Mozilla collaborates with many makers, mentors and educators around the world. The idea to create tools to encourage webmaking stems back to the Mozilla Drumbeat Festival, held in Barcelona in 2010. This event demonstrates many of the cultural and civic aspects of participating in building the open web. Since the Drumbeat Festival, Mozilla has continually iterated upon the ideas originated there to create a suite of Webmaker tools to help improve users’ web literacy skills. Webmaker.org currently houses three tools: X-Ray Goggles, Thimble, and Popcorn Maker (with a fourth tool Appmaker, close to integration, and more proposed for the future). Each of these open source tools is used within a web browser and end-users can publish their completed projects to Mozilla servers. Because the tools are open source, community members can contribute to their development and ‘fork’ them for their own purposes if necessary.
X-Ray Goggles (or Goggles) is a browser plug-in that allows an end-user to see the building blocks of the web. It shows the underlying HyperText Markup Language (HTML) and Cascading Style Sheets (CSS) of the web page being visited. With Goggles, users can change the code and publish their version of the page. As an example, when Goggles is activated a user can change the headline of the site if it is contained in "heading 1" or an " <h1>" set of HTML tags. Popular X-Ray Goggles projects for new users include remixing the homepage of a newspaper or school.
Thimble is an HTML editor and preview pane, which displays in a single browser window. To the end-user, the code appears in the left pane, and the preview of the page of the rendered web page in the right. Thimble excels at allowing users to create a new webpage or alter a one page project. Popular Thimble projects at Webmaker for new users include remixing an internet meme, a magazine cover, or comic strip. Projects from Thimble can be published to Mozilla servers and shared.
Popcorn is a multimedia editor that works out of a browser window. Popcorn was created to be an HTML5 media framework, to demonstrate that the web is interoperable and media elements can be recombined. Within Popcorn, the user sees a timeline where they can add video clips, sound files, images, animated Graphics Interchange Format (GIF) files, Wikipedia pages, Google maps and more. These can be combined to remix and add commentary to existing media. Common first projects in Popcorn include a video to introduce oneself or to tell a story.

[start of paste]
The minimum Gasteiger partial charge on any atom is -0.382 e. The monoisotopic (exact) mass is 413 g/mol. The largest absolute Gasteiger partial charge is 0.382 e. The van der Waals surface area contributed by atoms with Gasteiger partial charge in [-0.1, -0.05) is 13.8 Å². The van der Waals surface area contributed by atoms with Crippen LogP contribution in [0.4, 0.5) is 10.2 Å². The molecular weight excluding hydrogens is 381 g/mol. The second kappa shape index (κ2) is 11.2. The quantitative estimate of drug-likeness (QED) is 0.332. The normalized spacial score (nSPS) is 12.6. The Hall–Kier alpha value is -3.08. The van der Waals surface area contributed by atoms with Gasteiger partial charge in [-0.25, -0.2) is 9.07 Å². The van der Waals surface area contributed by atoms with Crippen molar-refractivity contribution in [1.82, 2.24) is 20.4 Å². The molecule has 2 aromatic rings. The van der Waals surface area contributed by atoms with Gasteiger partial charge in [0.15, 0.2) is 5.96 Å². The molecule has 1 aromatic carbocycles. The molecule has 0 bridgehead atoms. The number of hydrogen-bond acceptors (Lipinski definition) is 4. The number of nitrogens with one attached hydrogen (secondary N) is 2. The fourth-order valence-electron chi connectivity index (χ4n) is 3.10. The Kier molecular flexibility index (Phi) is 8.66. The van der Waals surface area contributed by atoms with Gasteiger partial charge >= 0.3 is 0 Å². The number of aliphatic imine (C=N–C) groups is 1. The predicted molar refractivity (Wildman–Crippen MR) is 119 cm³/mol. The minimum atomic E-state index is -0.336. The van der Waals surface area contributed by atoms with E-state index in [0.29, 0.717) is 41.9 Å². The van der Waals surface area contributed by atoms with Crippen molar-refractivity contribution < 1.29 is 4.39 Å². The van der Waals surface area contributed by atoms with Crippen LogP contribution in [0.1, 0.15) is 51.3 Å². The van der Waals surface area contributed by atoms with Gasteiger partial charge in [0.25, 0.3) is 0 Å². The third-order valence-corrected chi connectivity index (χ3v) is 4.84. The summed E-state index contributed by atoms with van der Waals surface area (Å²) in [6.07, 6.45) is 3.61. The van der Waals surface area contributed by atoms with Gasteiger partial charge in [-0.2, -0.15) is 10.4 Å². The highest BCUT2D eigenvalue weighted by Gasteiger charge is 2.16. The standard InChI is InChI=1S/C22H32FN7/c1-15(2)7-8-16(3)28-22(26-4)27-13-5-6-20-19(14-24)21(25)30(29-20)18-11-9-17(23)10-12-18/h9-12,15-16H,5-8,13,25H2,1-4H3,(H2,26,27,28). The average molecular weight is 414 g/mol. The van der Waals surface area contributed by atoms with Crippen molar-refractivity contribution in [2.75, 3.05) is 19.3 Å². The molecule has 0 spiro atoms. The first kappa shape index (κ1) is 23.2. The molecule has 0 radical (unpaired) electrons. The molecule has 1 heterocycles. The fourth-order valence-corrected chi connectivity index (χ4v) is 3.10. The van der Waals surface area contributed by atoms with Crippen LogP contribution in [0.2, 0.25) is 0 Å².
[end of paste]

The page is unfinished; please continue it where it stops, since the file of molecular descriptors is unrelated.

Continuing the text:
Appmaker is an easy-to-use mobile app creator. Based on burgeoning open web technology, Appmaker allows end-users to snap together mobile apps with lego-like bricks of functionality. Since the Appmaker ecosystem is built for the web, Appmaker apps work anywhere the web does — including the smartphone in your pocket! While it is possible to publish, share, and use Appmaker apps, the product is still at an experimental stage and not yet integrated into Webmaker.
In addition to the tools, there are resources to assist those educators and mentors who wish to teach the web. These Open Educational Resources (OERs) include complete Teaching Kits as well as more granular resources to make it easier to teach web literacy. The customizability and modularity of the OERs are their major value. The OERs are created in the open, so the audience has direct communication with the content creators and a direct influence on the content itself. The learning materials can be both customized and personalized to suit the expertise of individual mentors. The customizability and modularity of OERs are their major value. As one brief example, the StoryCamp kit (codesigned with BAVC) assists facilitators to empower youths wanting to tell their stories online. In the future, this kit could be remixed to empower young people to tell stories about collaboration, privacy or other web competency areas. Mozilla believes that the use of the Webmaker tools and teaching kits within an online training environment helps facilitate participatory cultures where there are “relatively low barriers to artistic expression and civic engagement, strong support for creating and sharing creations, and some type of informal mentorship” (Jenkins, et al., 2009, p. xi).
In order to use our Webmaker tools and resources effectively to spread our goal of teaching the world the web, Mozilla has an active and growing community. Individuals often join because of an interest to learn something specific covered by the Web Literacy (such as ‘remix’) that they want to apply in their daily lives, workplaces or communities.